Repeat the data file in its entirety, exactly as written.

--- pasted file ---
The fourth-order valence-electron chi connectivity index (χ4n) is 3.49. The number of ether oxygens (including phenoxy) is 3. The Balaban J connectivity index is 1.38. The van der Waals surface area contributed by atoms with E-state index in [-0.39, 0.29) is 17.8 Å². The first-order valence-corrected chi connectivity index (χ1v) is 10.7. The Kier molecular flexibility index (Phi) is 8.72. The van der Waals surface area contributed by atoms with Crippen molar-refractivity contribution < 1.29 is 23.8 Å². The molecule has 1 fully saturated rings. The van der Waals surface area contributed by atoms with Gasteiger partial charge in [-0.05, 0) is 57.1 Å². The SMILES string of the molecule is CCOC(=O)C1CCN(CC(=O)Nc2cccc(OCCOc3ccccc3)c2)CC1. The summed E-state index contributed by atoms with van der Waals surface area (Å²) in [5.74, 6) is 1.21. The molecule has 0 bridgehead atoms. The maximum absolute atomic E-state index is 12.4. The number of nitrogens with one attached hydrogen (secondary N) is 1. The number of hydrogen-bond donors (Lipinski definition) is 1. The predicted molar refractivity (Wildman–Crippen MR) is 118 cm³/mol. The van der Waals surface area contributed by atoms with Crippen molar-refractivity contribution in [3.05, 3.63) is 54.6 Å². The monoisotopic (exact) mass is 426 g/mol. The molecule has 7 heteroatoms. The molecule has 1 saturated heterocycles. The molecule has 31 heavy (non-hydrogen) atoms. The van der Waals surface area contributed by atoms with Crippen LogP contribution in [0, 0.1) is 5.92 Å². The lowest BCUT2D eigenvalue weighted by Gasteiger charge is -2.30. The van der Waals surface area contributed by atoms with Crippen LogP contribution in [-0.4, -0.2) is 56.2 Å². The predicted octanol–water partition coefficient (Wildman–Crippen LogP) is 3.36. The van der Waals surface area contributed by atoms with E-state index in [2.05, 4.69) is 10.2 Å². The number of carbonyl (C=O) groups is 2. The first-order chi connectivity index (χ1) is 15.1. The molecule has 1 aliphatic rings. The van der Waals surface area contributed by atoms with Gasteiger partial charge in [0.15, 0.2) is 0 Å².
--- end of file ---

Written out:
The fourth-order valence-electron chi connectivity index (χ4n) is 3.49. The number of ether oxygens (including phenoxy) is 3. The Balaban J connectivity index is 1.38. The van der Waals surface area contributed by atoms with E-state index in [-0.39, 0.29) is 17.8 Å². The first-order valence-corrected chi connectivity index (χ1v) is 10.7. The Kier molecular flexibility index (Phi) is 8.72. The van der Waals surface area contributed by atoms with Crippen molar-refractivity contribution < 1.29 is 23.8 Å². The molecule has 1 fully saturated rings. The van der Waals surface area contributed by atoms with Gasteiger partial charge in [-0.05, 0) is 57.1 Å². The SMILES string of the molecule is CCOC(=O)C1CCN(CC(=O)Nc2cccc(OCCOc3ccccc3)c2)CC1. The summed E-state index contributed by atoms with van der Waals surface area (Å²) in [5.74, 6) is 1.21. The molecule has 0 bridgehead atoms. The maximum absolute atomic E-state index is 12.4. The number of nitrogens with one attached hydrogen (secondary N) is 1. The number of hydrogen-bond donors (Lipinski definition) is 1. The predicted molar refractivity (Wildman–Crippen MR) is 118 cm³/mol. The van der Waals surface area contributed by atoms with Crippen molar-refractivity contribution in [3.05, 3.63) is 54.6 Å². The monoisotopic (exact) mass is 426 g/mol. The molecule has 7 heteroatoms. The molecule has 1 saturated heterocycles. The molecule has 31 heavy (non-hydrogen) atoms. The van der Waals surface area contributed by atoms with Crippen LogP contribution in [0, 0.1) is 5.92 Å². The lowest BCUT2D eigenvalue weighted by Gasteiger charge is -2.30. The van der Waals surface area contributed by atoms with Crippen LogP contribution in [-0.4, -0.2) is 56.2 Å². The predicted octanol–water partition coefficient (Wildman–Crippen LogP) is 3.36. The van der Waals surface area contributed by atoms with E-state index in [2.05, 4.69) is 10.2 Å². The number of carbonyl (C=O) groups is 2. The first-order chi connectivity index (χ1) is 15.1. The molecule has 1 aliphatic rings. The van der Waals surface area contributed by atoms with Gasteiger partial charge in [0.15, 0.2) is 0 Å².